Chaos Cooking comes to Austin for SXSW event

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Chaos Cooking involves over more than strangers cooking together in one home and enjoying the results. Events like these are increasing in popularity at SXSW (Photo courtesy of Chaos Cooking).

Willa Young

During South By Southwest, tourists crowd every restaurant in Austin in search of sustenance. Every bar, dive, diner and grill bursts at the seams. 

As a result, a new kind of eating experience has arrived just in time for SXSW. It’s called Chaos Cooking.

Chaos Cooking events are relatively simple. A family opens up its home to 100-plus strangers who prepare one course in whatever working space they can find in the house. Once the cooking is done, every guest is welcome to dig into whatever they please. It is a 100-course meal, free of charge. Basically, it is eating out by eating in.

The first Chaos Cooking event was held in Brooklyn, N.Y., as a birthday celebration in December 2009. The host, Joe Che, wanted to revamp the warm, homey feeling created when family and friends come together to eat for the holidays. It was an instant success and now Chaos Cooking parties are hosted nationwide.

“At the first event there were 18 of our closest friends in our small Brooklyn kitchen, and it felt and smelled like I was home for the holidays,” Che said in a press release. “I had no idea that it was going to grow into its own community, but it just took wings of its own.”

The Brooklyn Brewery is set to host a marketing event for SXSW called The Austin Mash. The Austin Mash is a five-day affair starting March 6, and its first event is a Chaos Cooking meal. They are keeping the location a complete secret until right before the dinner. Then they will let strangers go wild with food in one small home.

The Austin Mash is just one of many stops around the country for the Brooklyn Brewery. The profits of the events will benefit Slow Food USA, an organization that promotes sustainable food awareness and small, local farming worldwide.

 According to its website, Slow Food USA is against the “industrialization of food and the standardization of taste.”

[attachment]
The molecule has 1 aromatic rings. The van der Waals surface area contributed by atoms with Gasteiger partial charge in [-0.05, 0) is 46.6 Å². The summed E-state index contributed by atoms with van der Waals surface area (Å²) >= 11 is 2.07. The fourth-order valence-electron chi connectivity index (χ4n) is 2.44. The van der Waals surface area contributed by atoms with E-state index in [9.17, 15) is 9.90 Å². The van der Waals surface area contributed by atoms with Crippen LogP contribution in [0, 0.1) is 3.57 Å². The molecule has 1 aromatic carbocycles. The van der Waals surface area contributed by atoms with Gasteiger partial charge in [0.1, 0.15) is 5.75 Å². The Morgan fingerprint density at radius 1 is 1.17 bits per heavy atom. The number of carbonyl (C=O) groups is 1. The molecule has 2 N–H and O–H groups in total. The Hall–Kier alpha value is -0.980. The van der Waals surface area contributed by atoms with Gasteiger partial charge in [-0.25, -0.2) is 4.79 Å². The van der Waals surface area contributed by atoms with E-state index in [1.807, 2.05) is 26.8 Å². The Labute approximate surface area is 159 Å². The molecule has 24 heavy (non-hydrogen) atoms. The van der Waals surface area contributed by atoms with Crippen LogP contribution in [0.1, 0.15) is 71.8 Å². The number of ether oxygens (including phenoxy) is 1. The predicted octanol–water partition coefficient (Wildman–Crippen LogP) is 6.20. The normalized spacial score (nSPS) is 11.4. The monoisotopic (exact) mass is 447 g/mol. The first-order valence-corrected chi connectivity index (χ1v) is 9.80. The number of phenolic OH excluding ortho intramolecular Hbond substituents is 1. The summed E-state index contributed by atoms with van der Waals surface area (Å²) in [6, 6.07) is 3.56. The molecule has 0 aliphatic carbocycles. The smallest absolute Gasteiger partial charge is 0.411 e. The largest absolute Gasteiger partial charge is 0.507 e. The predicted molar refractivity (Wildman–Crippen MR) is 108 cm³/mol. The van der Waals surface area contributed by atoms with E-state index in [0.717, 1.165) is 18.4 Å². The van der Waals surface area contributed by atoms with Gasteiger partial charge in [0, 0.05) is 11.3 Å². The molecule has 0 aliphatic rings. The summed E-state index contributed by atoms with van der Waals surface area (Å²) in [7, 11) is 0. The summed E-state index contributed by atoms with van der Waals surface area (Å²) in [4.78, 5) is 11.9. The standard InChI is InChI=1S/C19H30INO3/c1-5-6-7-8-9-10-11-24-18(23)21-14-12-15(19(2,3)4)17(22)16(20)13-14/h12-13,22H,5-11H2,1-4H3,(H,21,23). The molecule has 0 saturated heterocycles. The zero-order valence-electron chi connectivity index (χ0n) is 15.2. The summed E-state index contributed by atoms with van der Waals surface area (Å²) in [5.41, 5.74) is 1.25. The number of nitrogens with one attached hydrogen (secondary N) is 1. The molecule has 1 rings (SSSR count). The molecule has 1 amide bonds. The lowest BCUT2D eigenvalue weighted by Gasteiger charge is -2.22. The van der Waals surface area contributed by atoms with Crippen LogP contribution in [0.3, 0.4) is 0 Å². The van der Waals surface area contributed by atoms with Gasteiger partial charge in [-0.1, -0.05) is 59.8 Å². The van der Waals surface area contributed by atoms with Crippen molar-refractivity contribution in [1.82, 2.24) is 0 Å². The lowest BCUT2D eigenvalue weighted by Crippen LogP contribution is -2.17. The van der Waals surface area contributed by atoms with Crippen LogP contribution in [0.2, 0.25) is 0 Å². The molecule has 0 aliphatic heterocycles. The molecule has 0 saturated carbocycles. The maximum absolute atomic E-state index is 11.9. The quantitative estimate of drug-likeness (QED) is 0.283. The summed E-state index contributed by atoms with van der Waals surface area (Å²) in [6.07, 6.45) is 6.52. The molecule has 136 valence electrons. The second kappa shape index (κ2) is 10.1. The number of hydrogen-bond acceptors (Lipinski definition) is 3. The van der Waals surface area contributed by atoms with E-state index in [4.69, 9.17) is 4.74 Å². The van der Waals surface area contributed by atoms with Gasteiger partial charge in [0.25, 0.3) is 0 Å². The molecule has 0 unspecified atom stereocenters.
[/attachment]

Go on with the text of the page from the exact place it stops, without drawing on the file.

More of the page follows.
“We’re absolutely delighted to have the support of the Brooklyn Brewery as it launches its Mash tour,” said Richard McCarthy, executive director of Slow Food USA, in a press release. “Brooklyn Brewmaster Garrett Oliver has been a Slow Food supporter for a long time and we’re looking forward to the celebrations in the various local communities.”

Journalism freshman Erin Hopkins is planning on attending SXSW, but does not think she will ever participate in Chaos Cooking.

“Honestly, it sounds like ‘The Real World: Kitchen Edition,’” Hopkins said, “One hundred strangers randomly cooking together in someone’s home seems bizarre to me.”

For some, Chaos Cooking is an interesting way to make friends and eat for free. For others, it’s downright crazy and mildly frightening. SXSW is nothing if not chaotic. It seems only fitting that the cooking is deranged as well.

Dishes For Chaos Cooking: Keep it Simple

Appetizer: Pizza rolls

What you’ll need: Pizza dough, tomato sauce, shredded mozzarella cheese, toppings of choice (pepperoni, peppers, sausage, etc.), one rolling pin, one cutting board and a 9×13 casserole dish

Soup: Corn chowder

What you’ll need: Onions, celery, frozen corn, Yukon Gold potatoes, bacon, milk, chicken or vegetable broth, flour, butter, salt, pepper, one large soup pot, a chef’s knife and a cutting board

Salad: Caprese

What you’ll need: Tomatoes, mozzarella cheese, fresh basil, olive oil, balsamic vinegar, salt, pepper, a chef’s knife, a cutting board and a large plate for serving

Entree: Pot roast

What you’ll need: Beef chuck roast, carrots, onions, celery, garlic, olive oil, red wine, beef broth, canned tomatoes, fresh herbs, salt, pepper, a slow cooker, a cutting board and a chef’s knife

Dessert: Berry crisp

What you’ll need: Frozen mixed berries, sugar, cornstarch, flour, chopped nuts, gingersnap cookies, unsalted butter, a mixing bowl, a mixing spoon and a round ceramic ramekin